John Adams wrote his wife Abigail in 1776 that he hoped every Second of July would be celebrated with Pomp and Parade, with Shews, Games, Sports, Guns, Bells, Bonfires and Illuminations from one End of this Continent to the other. It was in Philadelphia on July 2, 1776, that delegates of the thirteen colonies at the Second Continental Congress officially voted for independence, Adams amongst them. Two days later, on the Fourth, came the adoption of the Declaration of Independence that was penned by Thomas Jefferson. Adams didn’t get his way about the day we celebrate (even then, we Americans found plenty to bicker about, and it was the Fourth of July camp that won over the Second of July camp), but he was pretty spot on about the ways we celebrate, even today. Illuminations, or fireworks: they go back all the way to the very first July Fourth celebration, at Bristol, Rhode Island, in 1777. And we’ve not stopped using them since.
I know fireworks upset pets and wildlife, but still, I love them. The booming and the sparkle in the warm night sky––these things are central to Independence Day, to summer in America. This is the time of year, too, where I get a little nostalgic for Great American legends like Paul Bunyan and Johnny Appleseed and Pecos Bill, and you know, here we are––three, four, five hundred years later into our troubled history––and a lot of these tales are not very politically correct, we know this, but still, I love them. They may be a whitewashed version of Americana, but I take them for what they are, warts and all.
It can be confusing, compromising these feelings, valuing tradition while being sensitive to the staggering number of peoples who have been done wrong through our history. And here we are today. These have not been the best of days for Democrats like me. Something fundamental has boiled up to the surface in the American experience in the past few years, something that makes some of us feel fear where others see progress and it goes in both directions and there are times lately where the chasm feels impossible to bridge. Perhaps we can take comfort in knowing that the people of this country have always disagreed on things; generally, we find ways to come together. It is what we do. Much has happened recently that bewilders me and makes me, perhaps for the first time in my life, embarrassed by what our elected officials say and do––and I am not easily embarrassed. But on the flip side, I am immensely proud of the fact that I live in a place where we can say these things and assemble to voice our discontent. Where any of us can be activists.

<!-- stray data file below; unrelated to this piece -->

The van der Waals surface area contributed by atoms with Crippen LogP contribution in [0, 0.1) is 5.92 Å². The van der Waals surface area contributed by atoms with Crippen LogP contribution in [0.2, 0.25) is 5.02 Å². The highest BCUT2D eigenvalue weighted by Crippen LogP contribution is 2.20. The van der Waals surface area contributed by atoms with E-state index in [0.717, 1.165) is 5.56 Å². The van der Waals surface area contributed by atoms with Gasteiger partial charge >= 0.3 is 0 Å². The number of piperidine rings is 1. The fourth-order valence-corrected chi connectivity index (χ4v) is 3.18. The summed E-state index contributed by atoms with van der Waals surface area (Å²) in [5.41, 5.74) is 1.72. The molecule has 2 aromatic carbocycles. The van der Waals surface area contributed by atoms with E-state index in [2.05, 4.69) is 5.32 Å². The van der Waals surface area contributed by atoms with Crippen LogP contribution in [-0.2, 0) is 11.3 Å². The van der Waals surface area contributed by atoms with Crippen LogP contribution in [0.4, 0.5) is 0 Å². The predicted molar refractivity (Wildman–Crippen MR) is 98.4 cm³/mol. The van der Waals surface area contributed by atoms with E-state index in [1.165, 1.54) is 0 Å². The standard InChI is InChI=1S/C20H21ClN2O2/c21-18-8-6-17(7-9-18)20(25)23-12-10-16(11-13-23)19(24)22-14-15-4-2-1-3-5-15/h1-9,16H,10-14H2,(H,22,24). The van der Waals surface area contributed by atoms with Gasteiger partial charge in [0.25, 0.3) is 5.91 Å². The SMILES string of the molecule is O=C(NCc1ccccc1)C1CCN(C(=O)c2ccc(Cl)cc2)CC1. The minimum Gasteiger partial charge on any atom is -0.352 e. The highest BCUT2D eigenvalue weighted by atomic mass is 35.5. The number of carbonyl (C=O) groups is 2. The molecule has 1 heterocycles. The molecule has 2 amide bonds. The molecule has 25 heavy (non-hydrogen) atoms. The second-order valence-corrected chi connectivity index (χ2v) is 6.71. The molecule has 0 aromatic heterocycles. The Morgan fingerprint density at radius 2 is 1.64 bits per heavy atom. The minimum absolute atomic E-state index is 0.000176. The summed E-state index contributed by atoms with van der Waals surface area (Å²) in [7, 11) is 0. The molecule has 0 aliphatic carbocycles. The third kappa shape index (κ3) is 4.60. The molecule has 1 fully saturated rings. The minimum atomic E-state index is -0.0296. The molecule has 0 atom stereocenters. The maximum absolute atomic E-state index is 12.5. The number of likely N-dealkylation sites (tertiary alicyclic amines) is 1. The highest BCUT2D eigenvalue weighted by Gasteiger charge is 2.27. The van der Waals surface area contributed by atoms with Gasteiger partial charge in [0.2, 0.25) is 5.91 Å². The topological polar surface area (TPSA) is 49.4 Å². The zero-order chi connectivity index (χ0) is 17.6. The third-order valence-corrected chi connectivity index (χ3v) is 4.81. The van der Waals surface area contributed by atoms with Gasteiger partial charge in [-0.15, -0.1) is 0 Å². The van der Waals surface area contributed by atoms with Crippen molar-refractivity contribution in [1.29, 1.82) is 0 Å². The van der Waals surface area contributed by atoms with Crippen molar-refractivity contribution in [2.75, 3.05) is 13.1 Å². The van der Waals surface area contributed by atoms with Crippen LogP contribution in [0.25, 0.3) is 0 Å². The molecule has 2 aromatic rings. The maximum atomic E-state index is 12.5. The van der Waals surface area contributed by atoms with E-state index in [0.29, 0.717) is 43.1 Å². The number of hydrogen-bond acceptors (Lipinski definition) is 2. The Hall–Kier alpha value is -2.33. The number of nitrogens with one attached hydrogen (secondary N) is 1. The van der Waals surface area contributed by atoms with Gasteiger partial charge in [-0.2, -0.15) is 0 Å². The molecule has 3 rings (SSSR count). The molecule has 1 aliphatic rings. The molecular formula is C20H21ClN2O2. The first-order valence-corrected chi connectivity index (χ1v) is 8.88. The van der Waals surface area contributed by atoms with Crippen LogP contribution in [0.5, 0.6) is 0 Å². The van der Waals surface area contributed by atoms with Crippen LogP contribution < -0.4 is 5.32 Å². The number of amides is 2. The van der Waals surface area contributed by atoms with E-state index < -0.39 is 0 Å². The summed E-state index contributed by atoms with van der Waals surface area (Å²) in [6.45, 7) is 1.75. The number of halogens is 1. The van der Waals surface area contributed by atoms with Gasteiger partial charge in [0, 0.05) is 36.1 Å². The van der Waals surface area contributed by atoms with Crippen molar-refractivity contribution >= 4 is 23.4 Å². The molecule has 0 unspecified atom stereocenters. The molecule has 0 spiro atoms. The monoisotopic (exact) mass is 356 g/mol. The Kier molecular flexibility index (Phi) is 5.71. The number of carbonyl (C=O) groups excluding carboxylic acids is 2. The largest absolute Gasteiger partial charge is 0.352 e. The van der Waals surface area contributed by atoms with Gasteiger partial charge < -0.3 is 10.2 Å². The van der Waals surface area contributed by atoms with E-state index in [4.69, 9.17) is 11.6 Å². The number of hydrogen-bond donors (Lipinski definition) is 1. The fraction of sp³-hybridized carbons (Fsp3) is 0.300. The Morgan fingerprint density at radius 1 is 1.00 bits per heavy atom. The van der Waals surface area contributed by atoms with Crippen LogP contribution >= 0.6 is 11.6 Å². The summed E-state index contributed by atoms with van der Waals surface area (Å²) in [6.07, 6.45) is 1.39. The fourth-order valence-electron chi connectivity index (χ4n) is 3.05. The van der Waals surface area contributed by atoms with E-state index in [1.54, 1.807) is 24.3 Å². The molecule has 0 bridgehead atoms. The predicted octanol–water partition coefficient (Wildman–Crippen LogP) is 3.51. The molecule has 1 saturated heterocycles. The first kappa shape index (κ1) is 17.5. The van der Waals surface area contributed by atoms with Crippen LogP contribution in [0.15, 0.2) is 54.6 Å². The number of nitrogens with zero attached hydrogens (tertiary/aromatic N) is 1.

And so the fireworks will explode tonight over the Lake Worth Lagoon and Seth and I will be there, my mom and sister, too, I hope, on the grass, watching it all unfold. We’ll come back home after and Haden will be asleep somewhere; she never seems bothered by the commotion overhead. But I’ll have the pets in mind who are bothered, and their humans, too, for I do have compassion for them. And all day long, I’ll be singing this song in my head, just as I do each Fourth of July, just because it’s by X, a good old fashioned activist band who had plenty to say and who just happened to record a song called 4th of July. There’s a great deal of complexity to all the issues we are dealing with today and to the history that brought us here. Why should our national holiday be any different?